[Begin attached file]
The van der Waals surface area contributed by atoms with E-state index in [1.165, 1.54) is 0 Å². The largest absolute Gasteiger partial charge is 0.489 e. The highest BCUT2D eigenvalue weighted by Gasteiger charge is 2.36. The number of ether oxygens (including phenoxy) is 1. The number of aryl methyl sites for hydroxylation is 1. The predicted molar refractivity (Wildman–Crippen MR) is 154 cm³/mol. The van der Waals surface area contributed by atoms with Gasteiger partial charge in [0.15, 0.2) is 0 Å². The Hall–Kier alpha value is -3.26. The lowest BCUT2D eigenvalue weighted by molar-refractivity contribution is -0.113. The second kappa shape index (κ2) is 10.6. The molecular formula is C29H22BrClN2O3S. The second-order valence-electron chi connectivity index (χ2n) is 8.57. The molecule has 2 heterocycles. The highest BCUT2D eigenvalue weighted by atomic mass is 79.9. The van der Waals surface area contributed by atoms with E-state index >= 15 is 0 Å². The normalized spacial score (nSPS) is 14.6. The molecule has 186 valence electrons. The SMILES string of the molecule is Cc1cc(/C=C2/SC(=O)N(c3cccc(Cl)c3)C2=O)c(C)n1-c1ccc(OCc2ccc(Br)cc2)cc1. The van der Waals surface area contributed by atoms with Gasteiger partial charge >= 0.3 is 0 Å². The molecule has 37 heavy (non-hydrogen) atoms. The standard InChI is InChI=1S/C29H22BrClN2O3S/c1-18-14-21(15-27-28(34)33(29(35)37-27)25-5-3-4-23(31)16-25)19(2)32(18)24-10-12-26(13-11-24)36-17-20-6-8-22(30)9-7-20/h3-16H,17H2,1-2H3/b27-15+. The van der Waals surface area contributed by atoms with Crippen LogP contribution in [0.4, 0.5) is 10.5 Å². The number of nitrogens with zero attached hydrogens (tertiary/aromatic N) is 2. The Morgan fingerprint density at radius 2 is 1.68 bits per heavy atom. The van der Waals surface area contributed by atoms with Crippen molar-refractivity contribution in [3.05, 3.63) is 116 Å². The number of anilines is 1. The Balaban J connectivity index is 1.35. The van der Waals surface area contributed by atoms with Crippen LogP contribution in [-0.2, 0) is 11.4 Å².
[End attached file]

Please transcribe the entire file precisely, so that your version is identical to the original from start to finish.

The van der Waals surface area contributed by atoms with E-state index in [1.165, 1.54) is 0 Å². The largest absolute Gasteiger partial charge is 0.489 e. The highest BCUT2D eigenvalue weighted by Gasteiger charge is 2.36. The number of ether oxygens (including phenoxy) is 1. The number of aryl methyl sites for hydroxylation is 1. The predicted molar refractivity (Wildman–Crippen MR) is 154 cm³/mol. The van der Waals surface area contributed by atoms with Gasteiger partial charge in [0.15, 0.2) is 0 Å². The Hall–Kier alpha value is -3.26. The lowest BCUT2D eigenvalue weighted by molar-refractivity contribution is -0.113. The second kappa shape index (κ2) is 10.6. The molecular formula is C29H22BrClN2O3S. The second-order valence-electron chi connectivity index (χ2n) is 8.57. The molecule has 2 heterocycles. The highest BCUT2D eigenvalue weighted by atomic mass is 79.9. The van der Waals surface area contributed by atoms with E-state index >= 15 is 0 Å². The normalized spacial score (nSPS) is 14.6. The molecule has 186 valence electrons. The SMILES string of the molecule is Cc1cc(/C=C2/SC(=O)N(c3cccc(Cl)c3)C2=O)c(C)n1-c1ccc(OCc2ccc(Br)cc2)cc1. The van der Waals surface area contributed by atoms with Gasteiger partial charge >= 0.3 is 0 Å². The molecule has 37 heavy (non-hydrogen) atoms. The standard InChI is InChI=1S/C29H22BrClN2O3S/c1-18-14-21(15-27-28(34)33(29(35)37-27)25-5-3-4-23(31)16-25)19(2)32(18)24-10-12-26(13-11-24)36-17-20-6-8-22(30)9-7-20/h3-16H,17H2,1-2H3/b27-15+. The van der Waals surface area contributed by atoms with Crippen LogP contribution in [0.4, 0.5) is 10.5 Å². The number of nitrogens with zero attached hydrogens (tertiary/aromatic N) is 2. The Morgan fingerprint density at radius 2 is 1.68 bits per heavy atom. The van der Waals surface area contributed by atoms with Crippen molar-refractivity contribution in [3.05, 3.63) is 116 Å². The number of anilines is 1. The Balaban J connectivity index is 1.35. The van der Waals surface area contributed by atoms with Crippen LogP contribution in [-0.2, 0) is 11.4 Å².